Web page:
The iGEM IONIS team of students is tackling pollution using a drone. Named Quantifly, it detects pollution with the help of bacteria that it carries into the air.
Quantifly is a drone armed with bacteria for fighting against pollution in towns and cities. The device was designed by iGEM IONIS, a team of students from five different institutions (Sup’Biotech, the School of Technology and Management [STM], Epitech, EPITA and IPSA). The drone has already won the gold medal at the biggest synthetic biology competition in the world, the International Genetically Engineered Machines (iGEM) competition, organized by MIT in Boston.
This drone-based project aims to detect, quantify and map atmospheric pollution. To do this, Quantifly takes to the skies with bacteria that have been genetically modified to detect the specific traces of airborne pollutants. These biosensors use bioluminescence to deliver quicker and more reliable results. “I did a work experience placement in bioluminescence at the end of 2015, which we followed up with a weekend of brainstorming,” explains Clément Lapierre, student at Sup’Biotech and project manager of the iGEM IONIS team. “This is where we came up with the idea of using bioluminescence to measure the concentration of atmospheric pollutants.”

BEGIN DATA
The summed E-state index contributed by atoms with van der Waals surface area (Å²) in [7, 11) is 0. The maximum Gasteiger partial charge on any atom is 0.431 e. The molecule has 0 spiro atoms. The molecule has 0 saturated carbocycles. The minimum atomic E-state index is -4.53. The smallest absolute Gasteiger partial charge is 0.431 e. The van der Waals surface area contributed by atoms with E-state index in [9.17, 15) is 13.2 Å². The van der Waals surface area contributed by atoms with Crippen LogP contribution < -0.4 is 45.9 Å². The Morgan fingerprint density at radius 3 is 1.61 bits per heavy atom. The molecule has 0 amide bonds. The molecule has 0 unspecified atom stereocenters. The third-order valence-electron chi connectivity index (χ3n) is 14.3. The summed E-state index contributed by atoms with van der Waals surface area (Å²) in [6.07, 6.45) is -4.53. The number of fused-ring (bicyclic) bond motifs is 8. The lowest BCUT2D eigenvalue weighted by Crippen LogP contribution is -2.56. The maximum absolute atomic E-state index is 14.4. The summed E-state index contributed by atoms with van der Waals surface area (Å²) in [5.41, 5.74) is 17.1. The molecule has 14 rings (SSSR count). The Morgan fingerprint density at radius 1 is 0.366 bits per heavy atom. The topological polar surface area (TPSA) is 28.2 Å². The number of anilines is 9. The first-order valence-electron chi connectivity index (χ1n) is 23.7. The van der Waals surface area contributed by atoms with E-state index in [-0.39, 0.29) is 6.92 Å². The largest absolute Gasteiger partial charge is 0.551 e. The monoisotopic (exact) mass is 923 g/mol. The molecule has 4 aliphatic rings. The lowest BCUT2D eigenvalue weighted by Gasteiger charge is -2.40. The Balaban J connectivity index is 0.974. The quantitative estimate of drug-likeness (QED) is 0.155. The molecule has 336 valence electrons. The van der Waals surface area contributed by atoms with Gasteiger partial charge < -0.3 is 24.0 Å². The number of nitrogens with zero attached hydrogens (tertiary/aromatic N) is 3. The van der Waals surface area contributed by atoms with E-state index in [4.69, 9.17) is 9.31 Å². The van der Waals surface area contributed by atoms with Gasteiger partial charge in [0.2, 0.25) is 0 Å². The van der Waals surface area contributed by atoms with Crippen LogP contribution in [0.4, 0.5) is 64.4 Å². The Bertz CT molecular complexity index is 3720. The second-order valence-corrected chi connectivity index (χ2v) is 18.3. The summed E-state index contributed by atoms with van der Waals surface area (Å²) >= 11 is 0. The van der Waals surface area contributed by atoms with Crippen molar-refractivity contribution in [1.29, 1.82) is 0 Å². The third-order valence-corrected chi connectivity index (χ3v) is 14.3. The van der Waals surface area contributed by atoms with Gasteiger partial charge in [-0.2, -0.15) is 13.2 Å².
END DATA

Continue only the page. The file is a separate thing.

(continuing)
The 3D-printed drone was designed to contain bacteria securely and transport them into the air, essentially operating as a mobile detection platform. The machine can take samples from areas that people would not ordinarily be able to access.
The precise air pollution data collected will be useful for our safety, as well as for helping us to deal with the source of pollution. The drone and its biosensors are already being used to detect certain pollutants, but Quantifly will be developed further to track other pollutants before being released commercially.